One significant advantage of this approach is its simplicity: all of the process steps take place at moderate temperature and pressure. Bio-fabrication processes are also highly efficient. They may be capable of yields greater than 50% of the starting feedstock, when only 0.1–1% yields are commonly achieved in metal-organic chemical-vapor deposition (MOCVD) processes with the same optoelectronic materials. While bio-fabrication is the highest risk element of the VHESC program, if successful it will radically reduce the cost of the materials and structures used to make high-efficiency solar cells. Further, it may make possible new design architectures with even higher-efficiency performance.
The second major development area that is central to the VHESC objective is the practical and cost-effective application of non-imaging optics. Researchers have discussed their potential application to solar cells for several years, but solar cells incorporating non-imaging optics have been relatively large and inappropriate for soldier portable electronics. Furthermore, the efficiency of the resulting devices has never exceeded the efficiency of state-of-the-art vertically integrated tandem-stacked solar cells. While simple optics of this type have been incorporated into automotive headlights for over a decade, the tools and processes to design and cost-effectively fabricate small-feature, complex, broad-spectrum, non-imaging optics are a recent development.
The third major area of rapid change taking place is the development of new solar-cell architectures that significantly leverage the first two breakthroughs to arrive at a design space that was previously inaccessible because of materials or process constraints. While it may sound trivial, this last change is the most important to achieve, because the other breakthroughs offer a meager harvest if they are only considered in the context of existing architectural paradigms.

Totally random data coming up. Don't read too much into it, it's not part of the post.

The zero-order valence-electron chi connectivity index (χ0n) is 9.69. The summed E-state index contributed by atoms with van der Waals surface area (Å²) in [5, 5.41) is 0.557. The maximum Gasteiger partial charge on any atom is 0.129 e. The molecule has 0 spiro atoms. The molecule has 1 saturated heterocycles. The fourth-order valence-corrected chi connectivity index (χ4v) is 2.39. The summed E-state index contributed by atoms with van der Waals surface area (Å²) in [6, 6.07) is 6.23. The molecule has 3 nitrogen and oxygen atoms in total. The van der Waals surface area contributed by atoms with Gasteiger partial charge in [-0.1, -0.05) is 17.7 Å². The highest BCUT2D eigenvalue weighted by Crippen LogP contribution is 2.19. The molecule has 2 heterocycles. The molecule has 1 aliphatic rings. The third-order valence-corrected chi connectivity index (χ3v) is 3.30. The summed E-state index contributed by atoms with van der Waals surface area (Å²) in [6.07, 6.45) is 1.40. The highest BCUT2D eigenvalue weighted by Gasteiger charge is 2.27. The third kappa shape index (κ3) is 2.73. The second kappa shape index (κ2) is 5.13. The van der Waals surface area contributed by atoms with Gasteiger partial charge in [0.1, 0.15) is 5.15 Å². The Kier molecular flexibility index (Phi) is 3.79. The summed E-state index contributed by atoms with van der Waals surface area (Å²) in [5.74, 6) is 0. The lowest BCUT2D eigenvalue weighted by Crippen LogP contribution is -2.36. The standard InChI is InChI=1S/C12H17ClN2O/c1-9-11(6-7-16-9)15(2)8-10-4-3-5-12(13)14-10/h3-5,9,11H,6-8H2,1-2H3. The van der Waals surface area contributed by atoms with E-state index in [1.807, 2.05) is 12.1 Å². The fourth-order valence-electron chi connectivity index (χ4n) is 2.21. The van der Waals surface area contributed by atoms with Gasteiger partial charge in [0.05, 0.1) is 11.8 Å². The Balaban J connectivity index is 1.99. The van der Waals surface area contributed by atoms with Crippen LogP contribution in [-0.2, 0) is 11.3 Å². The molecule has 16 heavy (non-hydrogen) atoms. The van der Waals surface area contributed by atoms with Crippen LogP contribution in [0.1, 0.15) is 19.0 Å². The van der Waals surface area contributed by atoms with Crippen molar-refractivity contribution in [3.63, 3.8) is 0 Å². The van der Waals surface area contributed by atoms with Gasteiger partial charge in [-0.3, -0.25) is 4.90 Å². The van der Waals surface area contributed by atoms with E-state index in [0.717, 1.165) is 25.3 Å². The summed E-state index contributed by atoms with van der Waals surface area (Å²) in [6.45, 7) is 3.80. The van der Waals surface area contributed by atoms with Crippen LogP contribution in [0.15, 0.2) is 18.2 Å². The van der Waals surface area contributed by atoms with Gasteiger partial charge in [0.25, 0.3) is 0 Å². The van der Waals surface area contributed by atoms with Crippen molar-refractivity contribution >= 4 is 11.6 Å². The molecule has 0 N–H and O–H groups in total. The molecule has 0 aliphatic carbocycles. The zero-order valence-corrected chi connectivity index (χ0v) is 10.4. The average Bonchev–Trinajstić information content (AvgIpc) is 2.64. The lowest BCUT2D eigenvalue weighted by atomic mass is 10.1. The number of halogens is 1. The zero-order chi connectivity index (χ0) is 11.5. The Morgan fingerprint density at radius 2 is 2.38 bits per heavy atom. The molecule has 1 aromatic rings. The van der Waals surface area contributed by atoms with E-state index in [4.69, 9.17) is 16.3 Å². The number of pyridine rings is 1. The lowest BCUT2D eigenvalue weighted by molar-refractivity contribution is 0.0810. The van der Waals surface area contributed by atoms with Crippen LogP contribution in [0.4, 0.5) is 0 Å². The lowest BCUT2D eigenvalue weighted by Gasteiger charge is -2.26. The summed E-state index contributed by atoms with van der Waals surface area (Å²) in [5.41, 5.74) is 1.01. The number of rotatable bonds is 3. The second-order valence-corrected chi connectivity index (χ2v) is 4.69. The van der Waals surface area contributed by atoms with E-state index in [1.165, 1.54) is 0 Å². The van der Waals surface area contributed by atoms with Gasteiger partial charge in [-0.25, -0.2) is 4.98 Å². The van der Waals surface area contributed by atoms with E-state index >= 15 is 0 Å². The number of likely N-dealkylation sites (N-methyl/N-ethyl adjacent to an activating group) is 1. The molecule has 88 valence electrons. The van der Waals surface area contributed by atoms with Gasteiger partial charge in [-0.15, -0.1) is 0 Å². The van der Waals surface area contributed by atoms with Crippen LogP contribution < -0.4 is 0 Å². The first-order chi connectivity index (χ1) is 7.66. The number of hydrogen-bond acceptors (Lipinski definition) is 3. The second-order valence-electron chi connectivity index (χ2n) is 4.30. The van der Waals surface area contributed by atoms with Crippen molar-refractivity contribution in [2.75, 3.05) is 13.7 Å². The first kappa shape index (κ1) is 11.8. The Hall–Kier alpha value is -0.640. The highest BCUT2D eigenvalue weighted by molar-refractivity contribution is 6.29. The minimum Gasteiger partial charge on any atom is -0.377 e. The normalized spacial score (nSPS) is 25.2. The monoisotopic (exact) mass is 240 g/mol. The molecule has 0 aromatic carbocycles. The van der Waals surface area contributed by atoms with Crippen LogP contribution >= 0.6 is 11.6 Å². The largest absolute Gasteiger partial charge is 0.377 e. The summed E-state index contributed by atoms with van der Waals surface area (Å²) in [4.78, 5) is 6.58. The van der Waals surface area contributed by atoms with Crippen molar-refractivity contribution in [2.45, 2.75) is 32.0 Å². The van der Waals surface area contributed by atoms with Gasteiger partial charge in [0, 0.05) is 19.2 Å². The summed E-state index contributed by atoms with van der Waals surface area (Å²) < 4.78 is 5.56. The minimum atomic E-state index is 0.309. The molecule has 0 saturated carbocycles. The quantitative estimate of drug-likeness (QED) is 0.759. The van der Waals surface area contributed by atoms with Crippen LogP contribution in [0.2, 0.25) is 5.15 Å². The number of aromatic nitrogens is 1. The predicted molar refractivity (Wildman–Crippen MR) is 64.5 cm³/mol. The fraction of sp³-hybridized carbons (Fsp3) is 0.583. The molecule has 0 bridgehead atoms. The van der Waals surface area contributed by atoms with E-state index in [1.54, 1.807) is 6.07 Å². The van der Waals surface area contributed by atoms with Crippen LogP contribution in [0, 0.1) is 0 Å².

In order to cut more than half of the backup battery weight soldiers in the field now have to carry, DARPA's VHESC program aims to develop 50% efficient solar rechargers that can be built into small tools soldiers use. This aggressive goal is now potentially achievable because of rapid advancements in biosynthetic materials processing, non-imaging optics, and solar cell architectures. Although bio-fabrication is the riskiest element in this project, if successful it will radically reduce the cost of high-efficiency solar cells, and it may make possible new architectures yielding even higher-efficiency performance.
The VHESC program is being executed by a large team employing both multiple approaches and the flexibility to swap parts and processes to optimally design and develop a minimum 50% efficient solar cell. Together, team members possess the broad range of interdisciplinary talents necessary to take on this challenging problem of truly national importance. Led by the University of Delaware, the team includes Corning, Emcore, BP Solar, DuPont, Blue Square Energy, the Massachusetts Institute of Technology, the University of California at Santa Barbara, the University of Rochester, and the National Renewable Energy Laboratory.